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Sometimes [s] is Spelled <c>, Sometimes <sc>

1. The sound [s] is spelled <\mathrm{s}> or <ss> about eight times out of ten. The rest of the time it is usually spelled <c>.

The letter <c> spells the sound [s] only when it is followed by the letters <e>, \underline{<\mathrm{i}>}, or <y> . When the letter <c> spells the sound [s], it is called soft <c>.

2. Whenever <c> spells [s], there will be an <e>, <\mathrm{i}>, or <y> following it. But the problem is that often [s] is spelled with an <\mathrm{s}> with an <e>, <\mathrm{i}>, or <y> after it, too. Read the following pairs of words aloud and look at how [s] is spelled in each of them:

& \text{sell} && \text{cell} \\& \text{sent} && \text{cent} \\& \text{serial} && \text{cereal} \\& \text{site} && \text{cite} \\& \text{symbol} && \text{cymbal}

Words like the ones in each of these pairs are called homophones. Homo- means “same,” and phone means “sound.” Homophones are two or more words that have the same sound but different meanings and spellings. Can you think of a third homophone for sent and cent and a third for site and cite?

3. Underline the letters that spell [s] is each of the following words:

 & \text{per\underline{c}eive} && \text{\underline{c}ertainty} && \text{emergen\underline{c}y} && \text{redu\underline{c}e} \\& \text{i\underline{c}ily} && \text{prejudi\underline{c}e} && \text{de\underline{c}eption} && \text{i\underline{c}y} \\& \text{introdu\underline{c}ing} && \text{dependen\underline{c}e} && \text{conscien\underline{c}e} && \text{criti\underline{c}ism} \\& \text{re\underline{c}eipt} && \text{balan\underline{c}e} && \text{produ\underline{c}e} && \text{\underline{c}eiling} \\& \text{\underline{c}itizen} && \text{de\underline{c}ision} && \text{se\underline{c}ession} && \text{ac\underline{c}elerate} \\& \text{advan\underline{c}ing} && \text{jui\underline{c}y} && \text{assuran\underline{c}e} && \text{pie\underline{c}e}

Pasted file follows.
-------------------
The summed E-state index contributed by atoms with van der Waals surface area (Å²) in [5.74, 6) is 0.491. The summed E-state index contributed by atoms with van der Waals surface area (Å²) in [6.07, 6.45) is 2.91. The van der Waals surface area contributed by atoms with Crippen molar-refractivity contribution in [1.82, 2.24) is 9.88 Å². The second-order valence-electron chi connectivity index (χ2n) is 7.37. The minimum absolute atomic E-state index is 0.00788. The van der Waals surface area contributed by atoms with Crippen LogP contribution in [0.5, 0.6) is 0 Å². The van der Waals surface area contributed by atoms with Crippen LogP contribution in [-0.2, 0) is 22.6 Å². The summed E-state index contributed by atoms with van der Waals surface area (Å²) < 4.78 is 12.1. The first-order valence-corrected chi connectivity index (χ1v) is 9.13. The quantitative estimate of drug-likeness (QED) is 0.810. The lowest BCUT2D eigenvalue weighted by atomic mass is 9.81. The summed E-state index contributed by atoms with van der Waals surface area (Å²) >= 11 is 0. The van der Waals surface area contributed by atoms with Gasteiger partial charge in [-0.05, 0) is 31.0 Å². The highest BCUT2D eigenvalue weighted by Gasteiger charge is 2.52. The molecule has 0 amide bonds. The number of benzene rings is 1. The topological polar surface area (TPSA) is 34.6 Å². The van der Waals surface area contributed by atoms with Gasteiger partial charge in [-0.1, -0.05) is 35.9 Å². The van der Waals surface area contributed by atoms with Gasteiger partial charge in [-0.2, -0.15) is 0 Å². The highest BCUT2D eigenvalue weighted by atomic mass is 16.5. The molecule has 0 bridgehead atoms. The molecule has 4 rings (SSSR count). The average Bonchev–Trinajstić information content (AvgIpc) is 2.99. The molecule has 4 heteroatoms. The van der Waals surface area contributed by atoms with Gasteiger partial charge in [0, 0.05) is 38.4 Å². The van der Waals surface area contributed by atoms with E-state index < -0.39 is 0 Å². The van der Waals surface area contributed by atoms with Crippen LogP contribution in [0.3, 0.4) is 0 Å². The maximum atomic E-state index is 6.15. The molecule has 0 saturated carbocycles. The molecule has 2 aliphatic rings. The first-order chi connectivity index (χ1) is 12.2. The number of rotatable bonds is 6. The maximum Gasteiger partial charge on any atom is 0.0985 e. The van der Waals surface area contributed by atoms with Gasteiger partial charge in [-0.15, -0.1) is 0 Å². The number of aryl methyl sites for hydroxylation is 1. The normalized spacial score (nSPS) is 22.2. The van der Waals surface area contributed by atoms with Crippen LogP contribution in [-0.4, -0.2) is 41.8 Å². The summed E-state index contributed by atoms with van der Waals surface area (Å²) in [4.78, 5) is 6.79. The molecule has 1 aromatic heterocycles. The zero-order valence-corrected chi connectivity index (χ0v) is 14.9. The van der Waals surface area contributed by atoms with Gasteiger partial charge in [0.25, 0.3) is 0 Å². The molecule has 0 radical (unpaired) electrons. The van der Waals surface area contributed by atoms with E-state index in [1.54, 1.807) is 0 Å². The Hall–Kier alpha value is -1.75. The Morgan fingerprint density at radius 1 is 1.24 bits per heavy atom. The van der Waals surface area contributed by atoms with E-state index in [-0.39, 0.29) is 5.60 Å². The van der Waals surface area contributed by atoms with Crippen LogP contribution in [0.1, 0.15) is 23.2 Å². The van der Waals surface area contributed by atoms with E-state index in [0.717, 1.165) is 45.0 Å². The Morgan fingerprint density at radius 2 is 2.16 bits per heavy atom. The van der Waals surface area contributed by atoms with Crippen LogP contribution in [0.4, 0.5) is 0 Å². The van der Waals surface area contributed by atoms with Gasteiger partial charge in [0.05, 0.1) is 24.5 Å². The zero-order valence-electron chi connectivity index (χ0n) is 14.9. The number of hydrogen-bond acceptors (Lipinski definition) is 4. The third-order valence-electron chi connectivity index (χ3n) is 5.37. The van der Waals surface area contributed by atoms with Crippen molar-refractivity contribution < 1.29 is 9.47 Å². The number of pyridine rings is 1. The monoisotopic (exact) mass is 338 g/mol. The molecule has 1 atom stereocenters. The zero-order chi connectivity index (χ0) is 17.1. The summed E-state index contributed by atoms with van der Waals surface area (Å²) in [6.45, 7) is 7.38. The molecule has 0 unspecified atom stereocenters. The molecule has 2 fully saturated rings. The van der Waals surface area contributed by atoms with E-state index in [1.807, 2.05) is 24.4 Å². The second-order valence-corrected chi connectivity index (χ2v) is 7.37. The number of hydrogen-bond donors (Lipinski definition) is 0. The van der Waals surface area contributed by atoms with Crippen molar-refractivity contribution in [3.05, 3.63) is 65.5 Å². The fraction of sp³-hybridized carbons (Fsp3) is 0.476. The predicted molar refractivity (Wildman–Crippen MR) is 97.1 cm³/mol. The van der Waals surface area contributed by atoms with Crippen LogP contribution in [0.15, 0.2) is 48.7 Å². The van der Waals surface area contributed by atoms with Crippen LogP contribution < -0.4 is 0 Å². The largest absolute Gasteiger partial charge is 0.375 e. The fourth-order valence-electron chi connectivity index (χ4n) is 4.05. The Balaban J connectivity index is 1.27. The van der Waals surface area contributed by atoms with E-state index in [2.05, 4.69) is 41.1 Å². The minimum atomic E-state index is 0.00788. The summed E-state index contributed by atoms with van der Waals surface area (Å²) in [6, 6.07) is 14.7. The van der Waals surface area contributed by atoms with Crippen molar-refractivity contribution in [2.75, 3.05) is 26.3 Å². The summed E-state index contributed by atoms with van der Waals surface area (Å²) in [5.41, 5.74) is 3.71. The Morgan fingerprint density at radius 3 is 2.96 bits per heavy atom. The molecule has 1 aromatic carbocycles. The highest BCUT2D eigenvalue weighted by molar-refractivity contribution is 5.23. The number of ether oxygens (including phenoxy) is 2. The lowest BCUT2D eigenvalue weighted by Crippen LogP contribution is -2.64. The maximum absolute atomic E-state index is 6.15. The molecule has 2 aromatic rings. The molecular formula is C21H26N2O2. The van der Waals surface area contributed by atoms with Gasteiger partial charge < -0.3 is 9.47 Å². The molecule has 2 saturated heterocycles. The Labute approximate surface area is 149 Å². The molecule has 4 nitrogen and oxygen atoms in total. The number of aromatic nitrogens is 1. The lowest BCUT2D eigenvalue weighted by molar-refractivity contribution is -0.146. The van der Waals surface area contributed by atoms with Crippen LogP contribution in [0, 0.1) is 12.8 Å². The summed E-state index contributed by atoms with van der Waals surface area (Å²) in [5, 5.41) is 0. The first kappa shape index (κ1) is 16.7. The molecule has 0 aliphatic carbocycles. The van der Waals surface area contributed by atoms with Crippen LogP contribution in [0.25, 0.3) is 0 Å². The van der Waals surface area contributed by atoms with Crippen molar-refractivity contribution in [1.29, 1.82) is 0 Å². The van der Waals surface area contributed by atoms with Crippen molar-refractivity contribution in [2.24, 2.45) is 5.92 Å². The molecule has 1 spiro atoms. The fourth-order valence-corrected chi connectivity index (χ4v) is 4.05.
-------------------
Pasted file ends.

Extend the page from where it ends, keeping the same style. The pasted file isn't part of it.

4. Sort the words into these three groups:

Words with <c> followed by an ...
<e> <\mathrm{i}> <y>
perceive conscience icily juicy
receipt produce introducing emergency
certainty assurance citizen icy
dependence reduce advancing
balance ceiling decision
secession accerlerate piece
deception prejudice criticism

5. The <sc> spelling of [s] is very rare, but it does occur in a few common words. Underline all of the different spellings of [s] in the words below:

& \text{\underline{s}u\underline{sc}eptible} && \text{\underline{sc}issors} && \text{de\underline{sc}ent} && \text{\underline{sc}ien\underline{c}e} \\& \text{ab\underline{sc}e\underline{ss}} && \text{di\underline{sc}ipline} && \text{a\underline{sc}end} && \text{\underline{sc}enic} \\& \text{\underline{sc}ent} && \text{a\underline{sc}ertain} && \text{fa\underline{sc}inate} && \text{\underline{sc}ythe} \\& \text{\underline{sc}ientific} && \text{conde\underline{sc}ension} && \text{di\underline{sc}ern} && \text{fluore\underline{sc}ent}

6. Now sort the sixteen words into these three groups:

Words in which <sc> is followed by an ...
<e> <\mathrm{i}> <y>
susceptible descent scientific scythe
abscess ascend scissors
scent discern discipline
ascertain scenic fascinate
condescension fluorescent science

7. Four ways of spelling [s] are \underline{<s>} , <ss>, <c>, and <sc>.

Teaching Notes.

Item 3. Notice that the <c> at the end of critic is hard, [k], but when the suffix -ism is added, it is soft, [s].

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Feb 23, 2012

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